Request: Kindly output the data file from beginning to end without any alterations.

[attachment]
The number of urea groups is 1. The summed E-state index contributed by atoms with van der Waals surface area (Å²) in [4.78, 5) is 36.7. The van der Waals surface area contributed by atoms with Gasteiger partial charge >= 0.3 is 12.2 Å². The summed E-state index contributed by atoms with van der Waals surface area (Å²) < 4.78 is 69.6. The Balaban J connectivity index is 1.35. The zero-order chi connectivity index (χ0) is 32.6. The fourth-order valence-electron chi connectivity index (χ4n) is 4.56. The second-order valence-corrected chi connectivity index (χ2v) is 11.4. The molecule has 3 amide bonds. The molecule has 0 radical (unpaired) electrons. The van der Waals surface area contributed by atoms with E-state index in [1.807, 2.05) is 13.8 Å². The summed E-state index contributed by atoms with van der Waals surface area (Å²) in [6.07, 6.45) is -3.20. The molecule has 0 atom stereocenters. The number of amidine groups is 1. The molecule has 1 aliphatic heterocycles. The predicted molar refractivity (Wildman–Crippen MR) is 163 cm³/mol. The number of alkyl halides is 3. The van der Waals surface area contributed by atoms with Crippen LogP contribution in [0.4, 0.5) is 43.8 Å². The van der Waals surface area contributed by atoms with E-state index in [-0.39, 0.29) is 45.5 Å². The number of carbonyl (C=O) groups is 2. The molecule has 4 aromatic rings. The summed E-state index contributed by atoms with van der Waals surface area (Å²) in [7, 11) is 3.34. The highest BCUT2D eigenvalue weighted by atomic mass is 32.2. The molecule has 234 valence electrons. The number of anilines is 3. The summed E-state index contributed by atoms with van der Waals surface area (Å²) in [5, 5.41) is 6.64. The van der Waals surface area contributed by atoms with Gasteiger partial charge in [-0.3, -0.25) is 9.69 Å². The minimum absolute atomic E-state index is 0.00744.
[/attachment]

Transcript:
The number of urea groups is 1. The summed E-state index contributed by atoms with van der Waals surface area (Å²) in [4.78, 5) is 36.7. The van der Waals surface area contributed by atoms with Gasteiger partial charge >= 0.3 is 12.2 Å². The summed E-state index contributed by atoms with van der Waals surface area (Å²) < 4.78 is 69.6. The Balaban J connectivity index is 1.35. The zero-order chi connectivity index (χ0) is 32.6. The fourth-order valence-electron chi connectivity index (χ4n) is 4.56. The second-order valence-corrected chi connectivity index (χ2v) is 11.4. The molecule has 3 amide bonds. The molecule has 0 radical (unpaired) electrons. The van der Waals surface area contributed by atoms with E-state index in [1.807, 2.05) is 13.8 Å². The summed E-state index contributed by atoms with van der Waals surface area (Å²) in [6.07, 6.45) is -3.20. The molecule has 0 atom stereocenters. The number of amidine groups is 1. The molecule has 1 aliphatic heterocycles. The predicted molar refractivity (Wildman–Crippen MR) is 163 cm³/mol. The number of alkyl halides is 3. The van der Waals surface area contributed by atoms with Crippen LogP contribution in [0.4, 0.5) is 43.8 Å². The van der Waals surface area contributed by atoms with E-state index in [-0.39, 0.29) is 45.5 Å². The number of carbonyl (C=O) groups is 2. The molecule has 4 aromatic rings. The summed E-state index contributed by atoms with van der Waals surface area (Å²) in [7, 11) is 3.34. The highest BCUT2D eigenvalue weighted by atomic mass is 32.2. The molecule has 234 valence electrons. The number of anilines is 3. The summed E-state index contributed by atoms with van der Waals surface area (Å²) in [5, 5.41) is 6.64. The van der Waals surface area contributed by atoms with Gasteiger partial charge in [-0.3, -0.25) is 9.69 Å². The minimum absolute atomic E-state index is 0.00744.